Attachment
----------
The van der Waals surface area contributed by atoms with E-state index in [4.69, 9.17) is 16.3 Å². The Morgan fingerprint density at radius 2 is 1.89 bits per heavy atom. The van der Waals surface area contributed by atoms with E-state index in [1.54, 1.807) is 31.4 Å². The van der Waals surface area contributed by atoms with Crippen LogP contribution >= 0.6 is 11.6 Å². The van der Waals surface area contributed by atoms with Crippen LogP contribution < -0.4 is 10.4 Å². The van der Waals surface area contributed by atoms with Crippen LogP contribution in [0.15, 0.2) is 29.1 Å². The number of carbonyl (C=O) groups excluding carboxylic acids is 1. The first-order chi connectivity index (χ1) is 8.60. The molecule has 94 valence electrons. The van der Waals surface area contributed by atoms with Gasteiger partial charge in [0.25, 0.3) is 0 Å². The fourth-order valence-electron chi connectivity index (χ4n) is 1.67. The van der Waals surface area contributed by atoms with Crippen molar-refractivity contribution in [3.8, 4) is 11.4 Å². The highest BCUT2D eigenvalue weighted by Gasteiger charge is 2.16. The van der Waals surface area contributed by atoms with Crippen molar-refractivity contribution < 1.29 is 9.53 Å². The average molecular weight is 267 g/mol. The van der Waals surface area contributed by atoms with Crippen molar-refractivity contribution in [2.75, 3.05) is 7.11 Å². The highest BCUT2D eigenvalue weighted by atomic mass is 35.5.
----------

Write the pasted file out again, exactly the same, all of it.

The van der Waals surface area contributed by atoms with E-state index in [4.69, 9.17) is 16.3 Å². The Morgan fingerprint density at radius 2 is 1.89 bits per heavy atom. The van der Waals surface area contributed by atoms with E-state index in [1.54, 1.807) is 31.4 Å². The van der Waals surface area contributed by atoms with Crippen LogP contribution >= 0.6 is 11.6 Å². The van der Waals surface area contributed by atoms with Crippen LogP contribution < -0.4 is 10.4 Å². The van der Waals surface area contributed by atoms with Crippen LogP contribution in [0.15, 0.2) is 29.1 Å². The number of carbonyl (C=O) groups excluding carboxylic acids is 1. The first-order chi connectivity index (χ1) is 8.60. The molecule has 94 valence electrons. The van der Waals surface area contributed by atoms with Gasteiger partial charge in [0.25, 0.3) is 0 Å². The fourth-order valence-electron chi connectivity index (χ4n) is 1.67. The van der Waals surface area contributed by atoms with Crippen molar-refractivity contribution in [3.8, 4) is 11.4 Å². The highest BCUT2D eigenvalue weighted by Gasteiger charge is 2.16. The van der Waals surface area contributed by atoms with Crippen molar-refractivity contribution < 1.29 is 9.53 Å². The average molecular weight is 267 g/mol. The van der Waals surface area contributed by atoms with Crippen molar-refractivity contribution in [2.75, 3.05) is 7.11 Å². The highest BCUT2D eigenvalue weighted by atomic mass is 35.5.